pottsy 11 Aug 2009 18:35

Do an oil change just before the trip and you should be good until you get back, when you might change it again. I'd imagine a 500cc twin would be happy at 80 on the motorways, but the ER isn't a long-distance speed machine. As an A-road tourer it'd be fine and should be fine for your trip. Don't forget the wd40, mind, European rain always seems to Monsoonal in its delivery compared to the Blighty variety :stormy:!

oldbmw 11 Aug 2009 20:27

In my view the er5 is a vastly under rated bike. It is basically simple therefore cheap reliable transport. Had there been a simple way to get it converted to right shift, I may well have bought one. Suggest you do as others have said, just follow the manual.

Maxander 18 Aug 2009 15:18

Thanks for the feedback folks !


Tome 5 Sep 2009 23:19

I had an ER-5 and it was bulletproof. I put about 15k miles on it in under 2 years. It had 32k miles on it when I last saw it and was going strong.
After a year I changed the filters and plugs - don't know when this was meant to be done but did it then. I changed the chain and sprockets when I got it and didn't need to do anything to them after, apart from obviously lubing the chain.
That bike never gave me any trouble at all! Always started, battery never went flat, clocks always worked, light always worked (never had to change a bulb). I kept ontop of the basics and it always seemed to work brilliantly, fluids, pressures and lube :clap:
I spent it's life outside being chained to a lampost and ridden to work during the week.

I rode it 2 up with luggage to Paris and made absolutely no mods to it. It sat at about 80 quite happily from what I remember.

cookekwak 28 Oct 2009 20:25

Hi there,
I have an ER5 currently brilliant bike and as you already stated vastly underated. I picked it up in July for 700measly quid a 1999 model with 20k on the clock. Its now managed a few thousand trouble free miles and I'm taking it to France next Tuesday 3rd Nov.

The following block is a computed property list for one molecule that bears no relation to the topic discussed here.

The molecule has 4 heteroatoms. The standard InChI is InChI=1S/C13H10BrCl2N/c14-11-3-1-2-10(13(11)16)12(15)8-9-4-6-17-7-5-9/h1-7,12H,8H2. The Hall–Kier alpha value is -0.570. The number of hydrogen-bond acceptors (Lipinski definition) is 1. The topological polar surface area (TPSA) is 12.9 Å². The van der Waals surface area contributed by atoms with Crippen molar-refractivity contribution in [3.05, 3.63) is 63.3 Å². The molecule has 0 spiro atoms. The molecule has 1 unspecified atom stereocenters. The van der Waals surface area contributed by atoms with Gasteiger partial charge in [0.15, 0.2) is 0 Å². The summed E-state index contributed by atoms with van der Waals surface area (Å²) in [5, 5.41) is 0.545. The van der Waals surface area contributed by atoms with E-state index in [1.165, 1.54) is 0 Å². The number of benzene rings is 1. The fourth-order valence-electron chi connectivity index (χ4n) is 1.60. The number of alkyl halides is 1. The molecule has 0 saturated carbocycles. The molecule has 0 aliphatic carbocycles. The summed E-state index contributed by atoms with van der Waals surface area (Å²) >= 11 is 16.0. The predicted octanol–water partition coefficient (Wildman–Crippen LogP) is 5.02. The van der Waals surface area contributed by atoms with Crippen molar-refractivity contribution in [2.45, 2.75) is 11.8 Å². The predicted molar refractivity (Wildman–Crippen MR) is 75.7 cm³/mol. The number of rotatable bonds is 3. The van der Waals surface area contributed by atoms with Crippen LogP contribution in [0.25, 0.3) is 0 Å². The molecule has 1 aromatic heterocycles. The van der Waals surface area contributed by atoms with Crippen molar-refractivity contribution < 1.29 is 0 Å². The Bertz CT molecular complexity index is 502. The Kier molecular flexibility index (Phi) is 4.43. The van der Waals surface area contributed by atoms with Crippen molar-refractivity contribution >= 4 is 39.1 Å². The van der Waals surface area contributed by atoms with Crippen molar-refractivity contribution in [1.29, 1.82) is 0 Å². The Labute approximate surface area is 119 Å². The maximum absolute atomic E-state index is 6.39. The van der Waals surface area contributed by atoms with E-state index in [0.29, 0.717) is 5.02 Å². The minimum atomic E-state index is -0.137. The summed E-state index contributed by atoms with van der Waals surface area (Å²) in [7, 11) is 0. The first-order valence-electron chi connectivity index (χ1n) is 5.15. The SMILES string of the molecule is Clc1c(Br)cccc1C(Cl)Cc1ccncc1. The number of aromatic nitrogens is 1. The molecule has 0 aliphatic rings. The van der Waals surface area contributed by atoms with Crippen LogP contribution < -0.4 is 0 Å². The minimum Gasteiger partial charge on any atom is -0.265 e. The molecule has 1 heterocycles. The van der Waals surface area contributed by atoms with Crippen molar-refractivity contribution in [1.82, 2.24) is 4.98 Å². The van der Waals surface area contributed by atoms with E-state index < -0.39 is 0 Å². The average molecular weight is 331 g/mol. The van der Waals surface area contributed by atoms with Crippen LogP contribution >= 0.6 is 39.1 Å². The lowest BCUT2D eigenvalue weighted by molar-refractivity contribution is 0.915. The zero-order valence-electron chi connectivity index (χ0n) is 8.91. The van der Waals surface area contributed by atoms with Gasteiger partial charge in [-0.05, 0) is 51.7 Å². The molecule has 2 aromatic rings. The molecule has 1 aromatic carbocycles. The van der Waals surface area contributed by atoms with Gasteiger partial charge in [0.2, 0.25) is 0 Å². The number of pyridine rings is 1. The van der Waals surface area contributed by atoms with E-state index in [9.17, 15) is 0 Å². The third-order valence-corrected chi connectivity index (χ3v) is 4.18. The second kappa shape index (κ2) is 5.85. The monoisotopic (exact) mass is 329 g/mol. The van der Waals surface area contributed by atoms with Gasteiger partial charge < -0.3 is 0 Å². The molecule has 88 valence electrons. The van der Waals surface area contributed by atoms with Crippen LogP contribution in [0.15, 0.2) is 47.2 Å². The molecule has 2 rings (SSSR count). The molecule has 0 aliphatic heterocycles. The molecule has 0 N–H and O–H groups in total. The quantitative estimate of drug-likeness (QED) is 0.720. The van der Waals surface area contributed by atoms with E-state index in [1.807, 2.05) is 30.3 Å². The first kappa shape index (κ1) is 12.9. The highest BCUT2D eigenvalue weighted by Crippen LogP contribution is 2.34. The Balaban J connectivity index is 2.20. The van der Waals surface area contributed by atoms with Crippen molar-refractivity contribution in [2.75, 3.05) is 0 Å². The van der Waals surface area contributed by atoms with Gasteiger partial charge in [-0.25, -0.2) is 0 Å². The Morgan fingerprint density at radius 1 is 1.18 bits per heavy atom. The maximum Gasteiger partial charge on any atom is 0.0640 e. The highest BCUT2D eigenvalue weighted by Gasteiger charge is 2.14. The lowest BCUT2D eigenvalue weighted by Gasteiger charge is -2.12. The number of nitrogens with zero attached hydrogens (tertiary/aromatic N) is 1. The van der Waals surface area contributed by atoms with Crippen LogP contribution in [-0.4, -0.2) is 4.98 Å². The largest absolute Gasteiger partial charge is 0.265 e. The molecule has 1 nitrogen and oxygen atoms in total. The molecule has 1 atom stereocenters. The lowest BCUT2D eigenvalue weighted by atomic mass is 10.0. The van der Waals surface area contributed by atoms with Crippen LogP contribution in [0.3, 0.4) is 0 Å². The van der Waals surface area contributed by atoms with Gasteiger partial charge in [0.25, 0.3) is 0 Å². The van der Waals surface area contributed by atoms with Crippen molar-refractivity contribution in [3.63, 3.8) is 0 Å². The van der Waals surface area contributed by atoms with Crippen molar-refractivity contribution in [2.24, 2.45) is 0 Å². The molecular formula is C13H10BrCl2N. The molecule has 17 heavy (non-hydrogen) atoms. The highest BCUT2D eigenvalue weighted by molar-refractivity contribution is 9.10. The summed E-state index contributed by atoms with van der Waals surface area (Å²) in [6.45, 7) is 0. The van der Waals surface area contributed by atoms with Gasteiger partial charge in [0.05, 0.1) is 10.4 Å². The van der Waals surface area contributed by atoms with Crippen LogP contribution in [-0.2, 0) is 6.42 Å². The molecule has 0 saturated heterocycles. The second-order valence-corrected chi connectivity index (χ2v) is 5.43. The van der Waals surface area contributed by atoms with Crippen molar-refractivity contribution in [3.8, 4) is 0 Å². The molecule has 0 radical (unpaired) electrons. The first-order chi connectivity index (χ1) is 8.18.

I would keep an eye on chain tension/lubrication (I find my Izumi chain and sprocket kit I got is awful for road grit etc collecting crap in general so I have to clean it a lot)
Also tyre pressures/wear even though I bought it with the same pair of tyres I'm still using 4k later and they're so no sign of needing a change.
From my research into the bike I can confirm that a common electrical fault around 20kish miles is the regulator to blow (blowing the electrics I think tht basically is) - killing your battery etc and needing a replacement regulator for about 80quid.
But if you say your bike has 9k miles on it you shouldn't have to worry about tht for a while.
Oil change about 5k miles I think the manual says and if you keep it well maintained I hear they last for miles. I'm gonna see how many miles I can get out of mine!

How is it with a screen? I find it can get pretty choppy on the motorway (so I'm thinking of purchasing one).

Only problem I've had with the bike so far other than normal items wearing out is a speedo cable dying on me but it was only a tenna for a replacement.

Enjoy it!